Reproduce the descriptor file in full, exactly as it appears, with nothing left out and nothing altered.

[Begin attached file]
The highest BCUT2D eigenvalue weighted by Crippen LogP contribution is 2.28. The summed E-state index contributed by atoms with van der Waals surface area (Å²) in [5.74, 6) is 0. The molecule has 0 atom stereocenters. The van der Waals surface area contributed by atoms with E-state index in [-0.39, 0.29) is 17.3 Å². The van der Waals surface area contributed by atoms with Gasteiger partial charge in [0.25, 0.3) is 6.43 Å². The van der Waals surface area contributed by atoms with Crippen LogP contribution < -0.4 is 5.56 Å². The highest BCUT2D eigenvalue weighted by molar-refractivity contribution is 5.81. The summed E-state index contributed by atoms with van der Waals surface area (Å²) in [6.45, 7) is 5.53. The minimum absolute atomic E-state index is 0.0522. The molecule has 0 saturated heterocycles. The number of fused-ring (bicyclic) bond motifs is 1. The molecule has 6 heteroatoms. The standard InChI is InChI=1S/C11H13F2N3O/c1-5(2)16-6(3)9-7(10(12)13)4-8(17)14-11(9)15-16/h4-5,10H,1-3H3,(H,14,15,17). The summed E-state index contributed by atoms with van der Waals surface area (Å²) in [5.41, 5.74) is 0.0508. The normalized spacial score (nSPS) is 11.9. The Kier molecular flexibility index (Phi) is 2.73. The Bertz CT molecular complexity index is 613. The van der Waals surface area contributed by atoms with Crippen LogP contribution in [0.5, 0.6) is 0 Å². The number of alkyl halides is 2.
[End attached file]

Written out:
The highest BCUT2D eigenvalue weighted by Crippen LogP contribution is 2.28. The summed E-state index contributed by atoms with van der Waals surface area (Å²) in [5.74, 6) is 0. The molecule has 0 atom stereocenters. The van der Waals surface area contributed by atoms with E-state index in [-0.39, 0.29) is 17.3 Å². The van der Waals surface area contributed by atoms with Gasteiger partial charge in [0.25, 0.3) is 6.43 Å². The van der Waals surface area contributed by atoms with Crippen LogP contribution < -0.4 is 5.56 Å². The highest BCUT2D eigenvalue weighted by molar-refractivity contribution is 5.81. The summed E-state index contributed by atoms with van der Waals surface area (Å²) in [6.45, 7) is 5.53. The minimum absolute atomic E-state index is 0.0522. The molecule has 0 saturated heterocycles. The number of fused-ring (bicyclic) bond motifs is 1. The molecule has 6 heteroatoms. The standard InChI is InChI=1S/C11H13F2N3O/c1-5(2)16-6(3)9-7(10(12)13)4-8(17)14-11(9)15-16/h4-5,10H,1-3H3,(H,14,15,17). The summed E-state index contributed by atoms with van der Waals surface area (Å²) in [5.41, 5.74) is 0.0508. The normalized spacial score (nSPS) is 11.9. The Kier molecular flexibility index (Phi) is 2.73. The Bertz CT molecular complexity index is 613. The van der Waals surface area contributed by atoms with Crippen LogP contribution in [0.5, 0.6) is 0 Å². The number of alkyl halides is 2.